surfing in hawaii, 1925
Surfing in Hawaii, 1925.Hill, James
Langdon: Tiptops of travel, visits to places of human
interest and to the homes of ideas R.G.
Badger, Boston,1925. Hathi Trust https://hdl.handle.net/2027/wu.89097143713
Introduction In a general appreciation of
surfing and Waikiki Beach, Hill notes:
The girls here grow
silly and rave over some Duke, who is a star surfrider,
just as they do over some magnetic tenor singer or some actor at home.
EASE AND SELF-POSSESSION
IN THE WATER
On this oasis, in the middle of a wide ocean, the
natives learn to swim in babyhood.
Visit the beach by day or night and you will find them
disporting in the tide.
At evening parties, it is said that the guests exchange
their dress suits for bathing suits and make a hearty
response to what the wild waves are saying.
On visiting one of the local little seats of learning,
Isabella Bird finds that several of the children swim to
and from school every day.
Our first sight on reaching Honolulu and our last on
leaving it, were of these little brown amphibious beings
that riot in the waves from infancy.
As we drew near to these Summer Isles of Eden, small
black heads were seen bobbing about like corks in the
The sun-kissed Pacific was nearly as transparent as the
atmosphere and the lithe slender bodies of these young
at home on land or sporting in the sea could be seen at
a great depth, as much at home as their familiar friends
fish that darted about among them.
On grasping the sinking coin they would hold it in hand
until they came to the surface, when they would first
exhibit it to the person who cast it into the water, and
then they would pass it to their mouths, which soon
became well-filled pouches.
THE ISLANDERS AT PLAY
Their amusements are swimming, music, canoeing, surf-riding and surprisingly we are shown their
places for precipitous
coasting or sliding.
This toboganing is done on a sharp incline of lava
sometimes covered with the velocity of the wind.
mountains, By glory crowned; Ye sacred fountains Of gods renowned; Ye woods and highlands, Where heroes dwell; Ye seas and islands, Farewell! Farewell!"
The girls here
grow silly and rave over some Duke, who is a star surfrider, just as they do over
some magnetic tenor singer
or some actor at home.
The surf-boardis a highly polished plank about eight feet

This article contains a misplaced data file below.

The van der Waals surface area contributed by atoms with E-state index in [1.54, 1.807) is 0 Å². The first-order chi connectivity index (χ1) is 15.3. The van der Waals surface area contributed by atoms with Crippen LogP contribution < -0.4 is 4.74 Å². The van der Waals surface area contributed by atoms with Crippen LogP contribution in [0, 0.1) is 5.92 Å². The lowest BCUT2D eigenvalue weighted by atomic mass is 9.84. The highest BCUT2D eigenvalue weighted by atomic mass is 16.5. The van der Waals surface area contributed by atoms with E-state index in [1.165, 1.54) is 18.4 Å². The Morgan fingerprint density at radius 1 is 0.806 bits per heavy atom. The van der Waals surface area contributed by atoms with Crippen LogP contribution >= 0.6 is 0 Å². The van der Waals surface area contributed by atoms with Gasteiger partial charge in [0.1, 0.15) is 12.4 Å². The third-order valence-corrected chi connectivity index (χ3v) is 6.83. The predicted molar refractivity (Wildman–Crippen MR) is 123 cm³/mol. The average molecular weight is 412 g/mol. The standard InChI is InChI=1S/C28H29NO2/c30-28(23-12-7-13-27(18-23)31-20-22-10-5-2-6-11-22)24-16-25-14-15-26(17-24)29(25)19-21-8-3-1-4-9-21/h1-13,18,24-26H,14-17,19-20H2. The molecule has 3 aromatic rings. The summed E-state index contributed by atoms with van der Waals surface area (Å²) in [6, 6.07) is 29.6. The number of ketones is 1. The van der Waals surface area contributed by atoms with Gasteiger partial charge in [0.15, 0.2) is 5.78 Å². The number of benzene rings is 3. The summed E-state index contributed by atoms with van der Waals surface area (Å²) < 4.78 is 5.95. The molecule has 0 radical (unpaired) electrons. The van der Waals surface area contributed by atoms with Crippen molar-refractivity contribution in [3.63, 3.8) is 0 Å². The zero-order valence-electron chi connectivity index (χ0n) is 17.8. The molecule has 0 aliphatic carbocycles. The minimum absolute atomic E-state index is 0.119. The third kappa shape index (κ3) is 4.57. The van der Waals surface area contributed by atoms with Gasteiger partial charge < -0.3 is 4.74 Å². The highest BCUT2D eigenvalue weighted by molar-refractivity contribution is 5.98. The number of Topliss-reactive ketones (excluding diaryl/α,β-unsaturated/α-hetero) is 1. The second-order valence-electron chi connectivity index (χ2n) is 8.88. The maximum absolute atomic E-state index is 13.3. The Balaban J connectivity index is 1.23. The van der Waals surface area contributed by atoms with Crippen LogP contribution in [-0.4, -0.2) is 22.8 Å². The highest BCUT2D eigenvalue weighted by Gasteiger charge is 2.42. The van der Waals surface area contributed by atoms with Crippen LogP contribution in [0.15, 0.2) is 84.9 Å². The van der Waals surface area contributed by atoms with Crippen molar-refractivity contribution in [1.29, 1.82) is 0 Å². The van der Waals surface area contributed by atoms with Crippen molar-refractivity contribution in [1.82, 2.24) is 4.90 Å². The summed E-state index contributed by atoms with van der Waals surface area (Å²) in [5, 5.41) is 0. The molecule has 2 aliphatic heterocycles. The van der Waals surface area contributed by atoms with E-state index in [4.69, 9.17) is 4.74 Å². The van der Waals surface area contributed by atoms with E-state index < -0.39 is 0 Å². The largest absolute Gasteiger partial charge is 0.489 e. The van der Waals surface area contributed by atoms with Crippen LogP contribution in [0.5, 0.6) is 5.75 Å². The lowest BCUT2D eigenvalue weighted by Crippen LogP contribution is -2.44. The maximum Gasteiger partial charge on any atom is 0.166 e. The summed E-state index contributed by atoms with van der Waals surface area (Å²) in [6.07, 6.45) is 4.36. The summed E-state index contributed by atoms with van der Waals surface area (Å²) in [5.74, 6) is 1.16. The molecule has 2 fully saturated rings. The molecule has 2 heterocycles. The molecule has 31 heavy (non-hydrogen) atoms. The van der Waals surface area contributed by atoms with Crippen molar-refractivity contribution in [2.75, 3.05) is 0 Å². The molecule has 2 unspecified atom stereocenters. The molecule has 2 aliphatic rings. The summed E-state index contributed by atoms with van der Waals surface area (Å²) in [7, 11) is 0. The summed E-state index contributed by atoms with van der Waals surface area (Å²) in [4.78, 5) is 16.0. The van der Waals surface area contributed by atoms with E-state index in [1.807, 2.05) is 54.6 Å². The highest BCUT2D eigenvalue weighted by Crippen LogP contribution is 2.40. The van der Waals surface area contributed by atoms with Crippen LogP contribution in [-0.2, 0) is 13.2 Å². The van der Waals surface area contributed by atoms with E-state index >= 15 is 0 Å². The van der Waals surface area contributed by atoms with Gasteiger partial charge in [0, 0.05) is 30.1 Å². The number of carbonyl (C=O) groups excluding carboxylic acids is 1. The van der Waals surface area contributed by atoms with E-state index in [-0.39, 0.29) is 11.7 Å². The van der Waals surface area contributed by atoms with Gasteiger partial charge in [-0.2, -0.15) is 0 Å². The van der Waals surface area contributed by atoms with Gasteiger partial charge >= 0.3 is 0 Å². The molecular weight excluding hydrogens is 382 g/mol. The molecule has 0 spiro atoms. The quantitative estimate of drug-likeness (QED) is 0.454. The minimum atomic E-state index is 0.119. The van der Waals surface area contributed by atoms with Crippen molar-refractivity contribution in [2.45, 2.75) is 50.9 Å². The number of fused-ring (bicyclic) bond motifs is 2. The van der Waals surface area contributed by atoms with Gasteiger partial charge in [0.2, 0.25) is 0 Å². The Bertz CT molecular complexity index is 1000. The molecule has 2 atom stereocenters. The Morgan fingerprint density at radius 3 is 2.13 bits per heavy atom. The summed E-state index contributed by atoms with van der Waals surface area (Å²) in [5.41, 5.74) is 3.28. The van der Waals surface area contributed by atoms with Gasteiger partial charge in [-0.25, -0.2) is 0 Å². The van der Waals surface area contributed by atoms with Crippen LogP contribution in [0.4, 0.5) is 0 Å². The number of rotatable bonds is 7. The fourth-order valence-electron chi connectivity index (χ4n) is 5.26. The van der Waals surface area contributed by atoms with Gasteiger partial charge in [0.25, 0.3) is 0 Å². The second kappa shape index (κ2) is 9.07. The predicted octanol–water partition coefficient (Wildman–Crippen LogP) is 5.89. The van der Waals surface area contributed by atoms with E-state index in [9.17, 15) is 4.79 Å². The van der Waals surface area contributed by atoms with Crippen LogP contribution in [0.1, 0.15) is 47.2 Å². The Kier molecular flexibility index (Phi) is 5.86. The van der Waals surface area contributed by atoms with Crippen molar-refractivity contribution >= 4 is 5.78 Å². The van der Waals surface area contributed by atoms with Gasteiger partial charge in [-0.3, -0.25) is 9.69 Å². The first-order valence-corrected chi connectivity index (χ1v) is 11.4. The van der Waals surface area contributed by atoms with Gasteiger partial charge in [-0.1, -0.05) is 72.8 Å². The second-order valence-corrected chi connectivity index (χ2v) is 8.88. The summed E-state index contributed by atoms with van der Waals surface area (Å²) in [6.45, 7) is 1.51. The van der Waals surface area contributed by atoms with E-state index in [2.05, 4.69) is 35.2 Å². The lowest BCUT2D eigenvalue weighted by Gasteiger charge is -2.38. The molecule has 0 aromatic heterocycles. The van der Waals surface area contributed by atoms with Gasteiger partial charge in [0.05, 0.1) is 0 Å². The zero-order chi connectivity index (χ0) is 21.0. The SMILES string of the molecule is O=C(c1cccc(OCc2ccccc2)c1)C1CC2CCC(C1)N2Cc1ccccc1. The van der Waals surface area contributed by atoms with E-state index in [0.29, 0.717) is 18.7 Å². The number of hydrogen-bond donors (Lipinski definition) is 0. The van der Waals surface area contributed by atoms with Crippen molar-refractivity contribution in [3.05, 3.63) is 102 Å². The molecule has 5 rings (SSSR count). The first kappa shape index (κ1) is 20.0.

long and ten inches wide, having thin edges and is
shaped exactly like a coffin lid.
It is made of a very buoyant wood.
The trick is, having pushed the surfboard out to sea,
beyond the first line of combers, to so catch the
highest incoming breaker, that is running like a race
horse, at just the right moment, as to keep within its
They come to shore swift as an arrow shot from a bow.
The expert, doing stunts, will rise and stand, and often
stand upon his head, upon the plank that is carried
on the curling crest of a great roller.
RIGHT SIDE UP WITH CARE
The canoes that they operate on the same great combers,
have universally, out-riggers, which are made of a light
corky wood, which rest and run on the water, parrallel
with the canoe and at the distance of five to ten feet
They are turned up at one end like a sleigh runner and
the other end is
shaped somewhat like the stock of a gun.
The canoe cannot fall toward the outrigger to which it
is lashed, and its weight and that of the yoke keep it
from turning over in the opposite direction.
The native is at his best in and upon the ocean.
The water is as mild as that in one of our rivers during
We come to understand why the Greeks and Romans built
baths of rare and costly marbles and spent hours each
day in gentle dalliance with perfumed waters.
When the canoeist and surf-rider race, they fly away on the waves
like some hurrying thing of life.
The original canoe was made of some giant pine caught by
the gale, a present from Oregon and borne hither by the
On tranquil water the boat moves as lightly as a swan.